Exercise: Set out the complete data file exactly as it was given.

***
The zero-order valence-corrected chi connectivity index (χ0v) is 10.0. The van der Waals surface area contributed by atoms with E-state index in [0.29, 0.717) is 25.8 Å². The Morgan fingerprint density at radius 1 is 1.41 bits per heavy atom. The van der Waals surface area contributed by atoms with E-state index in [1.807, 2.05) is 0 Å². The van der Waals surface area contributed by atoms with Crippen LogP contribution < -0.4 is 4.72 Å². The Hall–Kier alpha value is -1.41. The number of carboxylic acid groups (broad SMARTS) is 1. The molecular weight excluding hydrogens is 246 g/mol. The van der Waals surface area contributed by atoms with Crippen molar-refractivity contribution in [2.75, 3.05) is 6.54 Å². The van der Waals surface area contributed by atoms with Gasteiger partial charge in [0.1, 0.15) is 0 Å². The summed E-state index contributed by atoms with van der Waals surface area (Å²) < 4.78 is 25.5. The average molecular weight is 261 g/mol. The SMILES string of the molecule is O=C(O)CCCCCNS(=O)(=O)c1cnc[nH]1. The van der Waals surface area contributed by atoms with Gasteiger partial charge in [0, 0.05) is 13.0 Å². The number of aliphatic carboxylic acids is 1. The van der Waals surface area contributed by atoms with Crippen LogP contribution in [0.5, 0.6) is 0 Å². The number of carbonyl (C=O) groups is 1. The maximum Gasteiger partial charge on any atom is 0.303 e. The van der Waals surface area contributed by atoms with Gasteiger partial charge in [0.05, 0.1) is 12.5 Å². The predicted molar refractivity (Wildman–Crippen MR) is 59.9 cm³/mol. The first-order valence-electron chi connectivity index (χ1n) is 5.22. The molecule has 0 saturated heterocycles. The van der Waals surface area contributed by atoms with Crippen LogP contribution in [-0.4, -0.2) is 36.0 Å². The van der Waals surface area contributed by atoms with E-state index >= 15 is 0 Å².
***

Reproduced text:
The zero-order valence-corrected chi connectivity index (χ0v) is 10.0. The van der Waals surface area contributed by atoms with E-state index in [0.29, 0.717) is 25.8 Å². The Morgan fingerprint density at radius 1 is 1.41 bits per heavy atom. The van der Waals surface area contributed by atoms with E-state index in [1.807, 2.05) is 0 Å². The van der Waals surface area contributed by atoms with Crippen LogP contribution < -0.4 is 4.72 Å². The Hall–Kier alpha value is -1.41. The number of carboxylic acid groups (broad SMARTS) is 1. The molecular weight excluding hydrogens is 246 g/mol. The van der Waals surface area contributed by atoms with Crippen molar-refractivity contribution in [2.75, 3.05) is 6.54 Å². The van der Waals surface area contributed by atoms with Gasteiger partial charge in [0.1, 0.15) is 0 Å². The summed E-state index contributed by atoms with van der Waals surface area (Å²) < 4.78 is 25.5. The average molecular weight is 261 g/mol. The SMILES string of the molecule is O=C(O)CCCCCNS(=O)(=O)c1cnc[nH]1. The van der Waals surface area contributed by atoms with Gasteiger partial charge in [0, 0.05) is 13.0 Å². The number of aliphatic carboxylic acids is 1. The van der Waals surface area contributed by atoms with Crippen LogP contribution in [0.5, 0.6) is 0 Å². The number of carbonyl (C=O) groups is 1. The maximum Gasteiger partial charge on any atom is 0.303 e. The van der Waals surface area contributed by atoms with Gasteiger partial charge in [0.05, 0.1) is 12.5 Å². The predicted molar refractivity (Wildman–Crippen MR) is 59.9 cm³/mol. The first-order valence-electron chi connectivity index (χ1n) is 5.22. The molecule has 0 saturated heterocycles. The van der Waals surface area contributed by atoms with Crippen LogP contribution in [-0.4, -0.2) is 36.0 Å². The van der Waals surface area contributed by atoms with E-state index >= 15 is 0 Å².